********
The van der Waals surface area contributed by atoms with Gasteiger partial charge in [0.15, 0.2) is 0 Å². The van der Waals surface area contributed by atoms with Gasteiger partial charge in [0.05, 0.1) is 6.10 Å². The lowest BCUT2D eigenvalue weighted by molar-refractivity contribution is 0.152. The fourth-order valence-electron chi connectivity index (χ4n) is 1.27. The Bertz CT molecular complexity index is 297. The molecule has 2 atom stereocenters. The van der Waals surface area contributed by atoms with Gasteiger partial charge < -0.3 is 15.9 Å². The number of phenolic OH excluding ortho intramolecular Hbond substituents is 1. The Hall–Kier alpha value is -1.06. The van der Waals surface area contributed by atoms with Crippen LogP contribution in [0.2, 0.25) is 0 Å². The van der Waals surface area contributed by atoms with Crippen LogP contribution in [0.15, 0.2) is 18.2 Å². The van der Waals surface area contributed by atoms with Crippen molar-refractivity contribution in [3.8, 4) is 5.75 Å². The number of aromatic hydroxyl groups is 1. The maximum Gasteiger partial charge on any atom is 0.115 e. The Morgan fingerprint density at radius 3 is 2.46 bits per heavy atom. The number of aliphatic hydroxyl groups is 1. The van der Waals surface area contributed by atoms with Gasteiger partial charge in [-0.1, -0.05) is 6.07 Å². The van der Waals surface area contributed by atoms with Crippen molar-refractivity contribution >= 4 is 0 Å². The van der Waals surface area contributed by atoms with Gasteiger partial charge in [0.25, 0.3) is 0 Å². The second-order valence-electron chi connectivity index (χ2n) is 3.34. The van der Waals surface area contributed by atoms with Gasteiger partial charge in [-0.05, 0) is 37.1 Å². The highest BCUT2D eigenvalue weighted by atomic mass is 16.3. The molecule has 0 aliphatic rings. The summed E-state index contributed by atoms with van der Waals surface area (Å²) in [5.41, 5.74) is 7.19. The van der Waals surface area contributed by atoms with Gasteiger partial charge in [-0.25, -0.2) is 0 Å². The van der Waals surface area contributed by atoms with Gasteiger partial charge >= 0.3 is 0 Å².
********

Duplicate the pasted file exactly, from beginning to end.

The van der Waals surface area contributed by atoms with Gasteiger partial charge in [0.15, 0.2) is 0 Å². The van der Waals surface area contributed by atoms with Gasteiger partial charge in [0.05, 0.1) is 6.10 Å². The lowest BCUT2D eigenvalue weighted by molar-refractivity contribution is 0.152. The fourth-order valence-electron chi connectivity index (χ4n) is 1.27. The Bertz CT molecular complexity index is 297. The molecule has 2 atom stereocenters. The van der Waals surface area contributed by atoms with Gasteiger partial charge < -0.3 is 15.9 Å². The number of phenolic OH excluding ortho intramolecular Hbond substituents is 1. The Hall–Kier alpha value is -1.06. The van der Waals surface area contributed by atoms with Crippen LogP contribution in [0.2, 0.25) is 0 Å². The van der Waals surface area contributed by atoms with Crippen LogP contribution in [0.15, 0.2) is 18.2 Å². The van der Waals surface area contributed by atoms with Crippen molar-refractivity contribution in [3.8, 4) is 5.75 Å². The number of aromatic hydroxyl groups is 1. The maximum Gasteiger partial charge on any atom is 0.115 e. The Morgan fingerprint density at radius 3 is 2.46 bits per heavy atom. The number of aliphatic hydroxyl groups is 1. The van der Waals surface area contributed by atoms with Gasteiger partial charge in [-0.1, -0.05) is 6.07 Å². The van der Waals surface area contributed by atoms with Crippen molar-refractivity contribution >= 4 is 0 Å². The van der Waals surface area contributed by atoms with Gasteiger partial charge in [0.25, 0.3) is 0 Å². The second-order valence-electron chi connectivity index (χ2n) is 3.34. The van der Waals surface area contributed by atoms with Gasteiger partial charge in [-0.05, 0) is 37.1 Å². The highest BCUT2D eigenvalue weighted by atomic mass is 16.3. The molecule has 0 aliphatic rings. The summed E-state index contributed by atoms with van der Waals surface area (Å²) in [5.41, 5.74) is 7.19. The van der Waals surface area contributed by atoms with Gasteiger partial charge in [-0.25, -0.2) is 0 Å². The van der Waals surface area contributed by atoms with Gasteiger partial charge >= 0.3 is 0 Å².